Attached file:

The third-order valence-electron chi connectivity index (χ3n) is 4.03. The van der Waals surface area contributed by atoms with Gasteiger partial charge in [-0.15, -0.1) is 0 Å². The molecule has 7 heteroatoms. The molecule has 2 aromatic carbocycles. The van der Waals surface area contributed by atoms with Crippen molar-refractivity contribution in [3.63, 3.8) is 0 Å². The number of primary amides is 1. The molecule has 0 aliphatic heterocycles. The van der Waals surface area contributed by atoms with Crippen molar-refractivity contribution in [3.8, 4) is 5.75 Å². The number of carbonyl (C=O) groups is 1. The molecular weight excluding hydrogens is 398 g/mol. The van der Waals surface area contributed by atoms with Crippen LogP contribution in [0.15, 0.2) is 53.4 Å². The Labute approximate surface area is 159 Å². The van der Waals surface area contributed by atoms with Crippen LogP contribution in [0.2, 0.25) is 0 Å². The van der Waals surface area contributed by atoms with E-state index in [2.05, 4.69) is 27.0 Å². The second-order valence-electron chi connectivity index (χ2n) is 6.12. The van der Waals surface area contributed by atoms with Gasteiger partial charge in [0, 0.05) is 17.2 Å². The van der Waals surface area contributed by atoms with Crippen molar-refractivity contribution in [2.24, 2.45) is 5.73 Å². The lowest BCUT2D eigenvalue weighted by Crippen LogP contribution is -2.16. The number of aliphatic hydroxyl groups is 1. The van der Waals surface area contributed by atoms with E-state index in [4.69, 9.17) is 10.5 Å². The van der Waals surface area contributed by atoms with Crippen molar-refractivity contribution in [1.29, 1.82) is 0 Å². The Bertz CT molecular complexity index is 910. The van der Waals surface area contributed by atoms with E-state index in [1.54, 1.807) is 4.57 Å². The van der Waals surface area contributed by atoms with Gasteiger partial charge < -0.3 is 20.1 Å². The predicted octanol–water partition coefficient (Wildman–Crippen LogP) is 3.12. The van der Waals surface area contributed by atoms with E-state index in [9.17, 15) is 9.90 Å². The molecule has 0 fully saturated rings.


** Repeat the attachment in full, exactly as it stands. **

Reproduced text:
The third-order valence-electron chi connectivity index (χ3n) is 4.03. The van der Waals surface area contributed by atoms with Gasteiger partial charge in [-0.15, -0.1) is 0 Å². The molecule has 7 heteroatoms. The molecule has 2 aromatic carbocycles. The van der Waals surface area contributed by atoms with Crippen molar-refractivity contribution in [3.63, 3.8) is 0 Å². The number of primary amides is 1. The molecule has 0 aliphatic heterocycles. The van der Waals surface area contributed by atoms with Crippen molar-refractivity contribution in [3.8, 4) is 5.75 Å². The number of carbonyl (C=O) groups is 1. The molecular weight excluding hydrogens is 398 g/mol. The van der Waals surface area contributed by atoms with Crippen LogP contribution in [0.15, 0.2) is 53.4 Å². The Labute approximate surface area is 159 Å². The van der Waals surface area contributed by atoms with Crippen LogP contribution in [0.2, 0.25) is 0 Å². The van der Waals surface area contributed by atoms with E-state index in [2.05, 4.69) is 27.0 Å². The second-order valence-electron chi connectivity index (χ2n) is 6.12. The van der Waals surface area contributed by atoms with Gasteiger partial charge in [0, 0.05) is 17.2 Å². The van der Waals surface area contributed by atoms with Crippen molar-refractivity contribution in [2.24, 2.45) is 5.73 Å². The lowest BCUT2D eigenvalue weighted by Crippen LogP contribution is -2.16. The number of aliphatic hydroxyl groups is 1. The van der Waals surface area contributed by atoms with E-state index in [4.69, 9.17) is 10.5 Å². The van der Waals surface area contributed by atoms with Crippen molar-refractivity contribution in [1.29, 1.82) is 0 Å². The Bertz CT molecular complexity index is 910. The van der Waals surface area contributed by atoms with E-state index in [1.54, 1.807) is 4.57 Å². The van der Waals surface area contributed by atoms with Gasteiger partial charge < -0.3 is 20.1 Å². The predicted octanol–water partition coefficient (Wildman–Crippen LogP) is 3.12. The van der Waals surface area contributed by atoms with E-state index in [9.17, 15) is 9.90 Å². The molecule has 0 fully saturated rings.